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Monday, June 20, 2011
Cosplay Tutorial: Dr Girlfriend
Before we go any further, be warned that this is not a costume for the faint of heart. It’s one of the most difficult things I’ve made to date and is, quite frankly, a feat of engineering. If you’re dead set on being Dr. Girlfriend but don’t think you’re up to the challenge, there’s a simpler take on the costume here (no tutorial), and there are a few for sale. I’m not linking to those because we here at Frenemy Cosplay don’t believe in buying pre-made costumes. If you didn’t bleed on it, you don’t deserve to wear it.
Are you scared, yet? Good. Let’s go.
Whatever design you use, the look you’re going for is classic Jackie O. with a super villain twist. This breaks down to a few basic elements: pink dress, pillbox hat, and white gloves and boots.
Things you’ll need:
- 3-4 yards of pink fabric. Stretchy is good, but not necessary
- One (1) 20” zipper
I went for more or less screen accurate, with the dress. I’m not gonna lie, it was a pain in the ass, but I got decent results.
I used Simplicity pattern 5098, which I believe is now out of print, as a base. Patterns can be a pain to deal with, but, frankly, I can’t work without them. For the purposes of this tutorial, I’m assuming a basic understanding of how to use a pattern. If you don’t know how to use a sewing pattern.... Well, we might have to do a post for that.
This is not that post.
This pattern has a single, big piece for the shirt front, and it tells you to cut one. I cut two, one that follows the diagonal seam across the front and the other stops at what will be the center of the front of the dress. You can see the basic shape of these pieces in this diagram.
To turn the shirt pattern into pieces for a dress, measure the length from your underarm to wherever on your leg you want it to hit, allowing two to three inches for the hem (and the inevitable screw-ups). Be sure to mark your cutting line very carefully, so you don’t wind up with a dress that’s too long on one side.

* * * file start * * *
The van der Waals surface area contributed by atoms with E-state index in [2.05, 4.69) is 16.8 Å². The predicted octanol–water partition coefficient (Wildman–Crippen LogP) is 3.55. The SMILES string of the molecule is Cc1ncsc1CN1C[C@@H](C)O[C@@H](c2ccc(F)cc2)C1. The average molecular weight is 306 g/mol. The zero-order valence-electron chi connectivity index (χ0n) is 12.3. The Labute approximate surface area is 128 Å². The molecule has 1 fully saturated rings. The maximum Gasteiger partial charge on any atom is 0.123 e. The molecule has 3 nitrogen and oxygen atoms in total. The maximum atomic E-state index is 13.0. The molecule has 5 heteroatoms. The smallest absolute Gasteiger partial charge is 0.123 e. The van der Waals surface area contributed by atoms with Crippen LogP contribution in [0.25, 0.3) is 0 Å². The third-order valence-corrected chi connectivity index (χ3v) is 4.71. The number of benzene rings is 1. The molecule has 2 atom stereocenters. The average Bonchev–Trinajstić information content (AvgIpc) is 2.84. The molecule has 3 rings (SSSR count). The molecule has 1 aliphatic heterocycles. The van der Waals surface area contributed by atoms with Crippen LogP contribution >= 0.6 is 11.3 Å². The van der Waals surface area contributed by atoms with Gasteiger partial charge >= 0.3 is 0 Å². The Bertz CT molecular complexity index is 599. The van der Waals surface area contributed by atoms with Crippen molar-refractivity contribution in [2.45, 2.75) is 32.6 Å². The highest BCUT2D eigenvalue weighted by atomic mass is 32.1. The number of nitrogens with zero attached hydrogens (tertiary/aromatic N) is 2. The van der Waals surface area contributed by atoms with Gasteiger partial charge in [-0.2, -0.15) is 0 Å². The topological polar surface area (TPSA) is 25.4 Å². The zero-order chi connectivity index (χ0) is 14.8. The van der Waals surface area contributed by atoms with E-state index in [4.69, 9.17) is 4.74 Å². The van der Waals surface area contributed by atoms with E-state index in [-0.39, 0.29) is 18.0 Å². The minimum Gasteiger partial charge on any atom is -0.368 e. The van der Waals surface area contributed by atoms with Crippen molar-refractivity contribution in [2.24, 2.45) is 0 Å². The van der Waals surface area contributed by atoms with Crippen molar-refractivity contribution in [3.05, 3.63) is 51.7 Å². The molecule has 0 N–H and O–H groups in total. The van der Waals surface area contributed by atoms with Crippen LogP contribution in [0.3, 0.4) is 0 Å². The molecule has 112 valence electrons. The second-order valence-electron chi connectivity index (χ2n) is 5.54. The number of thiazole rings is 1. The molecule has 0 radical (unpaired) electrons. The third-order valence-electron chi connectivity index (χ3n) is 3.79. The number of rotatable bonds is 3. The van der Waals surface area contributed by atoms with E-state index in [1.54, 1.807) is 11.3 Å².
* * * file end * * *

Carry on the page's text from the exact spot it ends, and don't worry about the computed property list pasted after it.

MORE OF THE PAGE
The bigger of the two front panels will be your top panel. Fold over the diagonal and center (line A, in the diagram) edges and stitch them like you would a hem. Lay this panel flat over the other front panel, using the neckline to make sure they’re centered, and sew line A flat to the smaller panel. Leave the diagonal line open, because, trust me, you’re going to want an open neckline on this dress.
But, shadowen! I hear you say, Dr. Girlfriend’s dress has buttons up the front! Yes, my fellow Venturoos, yes it does. And do you know why the good doctor is able to wear a skin-tight dress with, presumably, working buttons up the length of it? Because she’s a cartoon. In real life, buttons gap, especially on tight or fitted clothes. If you are, in fact, a cartoon, you may disregard this tutorial and make a dress with working buttons. If not, let’s keep going.
Make the back of the dress as the pattern directs, except with the extra length, obviously. Once you have your back and front ready to go, attach the seams normally on one side. The zipper goes on the other side. Now, this was my first time putting in a zipper, and I’m not even going to tell you how I did it because I did it wrong. Regardless, I positioned the zipper so that it zips down the side of the dress toward the hem.
The fact is, unless you’re a tiny slip of a thing, you’re going to need some kind of fastener to get into this dress.
For this costume, I cut the pattern a size smaller than I normally wear (I’m a size 16 US; I cut it to a 14), and the dress looks like it’s been shrink-wrapped on. This works fine for the aesthetic, but it necessitates the use of a body shaper, so judge accordingly.
Once you’ve got this done, you’re 75% finished with the entire costume. No, really. That was the bulk of the work, right there. Don’t get too excited, though. There’s still plenty to do.